Everybody with whom I spoke in SEAsia on the topic openly wished that they could get larger trucks. In particular, the Malaysians said that they’d buy Expeditions and the like in a heartbeat were there no additional tax consequences for the engine size.

      • 0 avatar

        Would they just deal with the extra foot of width and 2 feet of extra length?

        Are LC200 Land Cruisers prevalent? Or are they also car-non-grata due to their larger 4.5L+ sized engines?

        Russia has an annual registration fee system based on engine output, anything over 250hp gets hit hard. So the LC200s over there still used the old belt driven 4.7L way past when the newer and more powerful chain driven 4.6L came on line globally.

  • avatar

    Having the engine mounted in the chassis is a great advantage over mounting it on the swingarm in terms of handling and carrying capacity.

    • 0 avatar
      Jack Baruth

      Good point, although I wonder how strong the difference really is on modern examples.

      • 0 avatar

        At the limit, the Cubs are still better handlers than the Vespas. But, just as with RWD vs FWD cars, they’re now both so good that it doesn’t really matter all that much anymore, to anyone who doesn’t specifically make a point out of caring. And the space efficiency of the Vespas, are leagues ahead.

  • avatar

    The kapchai-type bikes are also remarkably prevalent in Greece, though there’s plenty of normal scooters (and motorcycles; I counted several Hayabusas and Blackbirds on an island with no straight roads longer than 500 metres) as well.

    I had always assumed they were an evolution from mopeds. I believe there was (is?) some combination of tax, licensing, and age rules that made mopeds and their moped-like successors attractive.

  • avatar

    Thank god Jack managed to squeeze in and pop off about Trump and politics in that second from last paragraph!


    I was getting worried as I read this really lazy, phoned-in, meandering mess!

    YIKES! That was a close shave!!!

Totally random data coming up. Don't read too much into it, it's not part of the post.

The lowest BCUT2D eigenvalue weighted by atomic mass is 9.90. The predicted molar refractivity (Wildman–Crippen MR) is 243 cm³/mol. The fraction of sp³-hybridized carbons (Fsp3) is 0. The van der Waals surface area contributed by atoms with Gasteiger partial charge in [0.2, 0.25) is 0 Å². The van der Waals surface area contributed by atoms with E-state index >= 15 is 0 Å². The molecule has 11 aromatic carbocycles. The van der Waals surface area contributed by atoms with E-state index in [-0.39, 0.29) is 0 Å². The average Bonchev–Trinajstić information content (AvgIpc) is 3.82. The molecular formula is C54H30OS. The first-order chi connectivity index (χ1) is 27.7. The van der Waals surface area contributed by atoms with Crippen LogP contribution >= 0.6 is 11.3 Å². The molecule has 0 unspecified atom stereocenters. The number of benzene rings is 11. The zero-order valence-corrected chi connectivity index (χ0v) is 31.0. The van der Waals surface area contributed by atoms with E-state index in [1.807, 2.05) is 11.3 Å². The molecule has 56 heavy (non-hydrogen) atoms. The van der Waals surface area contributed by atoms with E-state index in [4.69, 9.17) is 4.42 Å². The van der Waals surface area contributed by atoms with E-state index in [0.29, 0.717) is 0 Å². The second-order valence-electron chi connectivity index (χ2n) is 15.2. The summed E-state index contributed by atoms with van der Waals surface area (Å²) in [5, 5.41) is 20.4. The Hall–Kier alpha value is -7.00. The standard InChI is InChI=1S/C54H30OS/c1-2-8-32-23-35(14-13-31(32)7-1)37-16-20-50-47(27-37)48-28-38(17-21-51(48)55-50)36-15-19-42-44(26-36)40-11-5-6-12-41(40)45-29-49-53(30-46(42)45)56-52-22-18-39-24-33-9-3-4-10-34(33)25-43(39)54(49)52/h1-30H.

• 0 avatar

      their precious NRA is infiltrated by Russian spies…

      BUT BUT BUT she was offering nookie! How could they possibly resits nookie?

    • 0 avatar

      But I love the marsupial population analogy. Speaking of isolated potentially threatened species, we have our sauropods lumbering about with special protections – bigger footprint, lower efficiency requirements. Here in good ol’ SW Florida, a week ago a super doody dropped wheels off on a rain soaked shoulder, ground looped and landed on a Benz ML. Squashed it and the driver too. A few days later, a woman ran a red light in a Fit and a Dodge Ram did just that. In profile only the last 1/3rd of the Fit had a profile. I don’t think the little putt-putts JB wrote about would have a chance in hell here.

  • avatar

    I don’t know why but every time I glance at the thread title, I initially see the last word as “Kenpeitai.”

  • avatar

    I took a read of that opinion piece, and my guess was confirmed. All the people that this guy wants off of motorcycles should be taking the bus. The bus that doesn’t move at all in traffic, that is. “It’s good enough for thee, but not for me,” essentially.

    I haven’t been to Kuala Lumpur, but it sounds just like Jakarta. And I imagine the buses are in a similar condition. Ancient, spewing clouds of exhaust, open to the elements with no A/C, and people hanging off of them. I’d ride a bike too in that situation.

    • 0 avatar

      Hi TMA1,
      You are invited to come to Kuala Lumpur and there’s no spewing black smoke of diesel buses here. All are modern SCANIA buses with air condition and some of it are free of charge. The kapchai story is true though and I’m one the guy who ride it everyday. It’s the most cost effective and fastest mode of transport in congested roads of Kuala Lumpur.

  • avatar
    George B

    Where do the Ford and GM 2.7 liter turbocharged engines for full-size pickup trucks land on the scale of taxes on engine displacement?

    • 0 avatar

      Their tax system is retarded. Adding turbos is no different than adding cylinders and engine size, on demand. Yet a V8 with cylinder deactivation equals the same fuel efficiency or better, depending on hard turbo vehicles get driven.

  • avatar

    A while ago I was in a south Asian country with very high tariffs. The only people who had late model SUVs were the NGOs b/c they were either exempt or had more money than they knew what to do with. If you have no shame I highly recommend getting a job with an NGO, they live like feudal lords. Anyway one time I caught a ride in a 20+ year old Toyota Corolla. At the time, in the US it would have been a $500 car. I asked the hack how much the car cost, he said $7600. In a country that at the time had by some estimates a PPP of ~$300/year. I did have fun riding motorcycles there. They were generally set up properly, about 125 cc, with a 4 speed in the more logical “Grand Prix” configuration.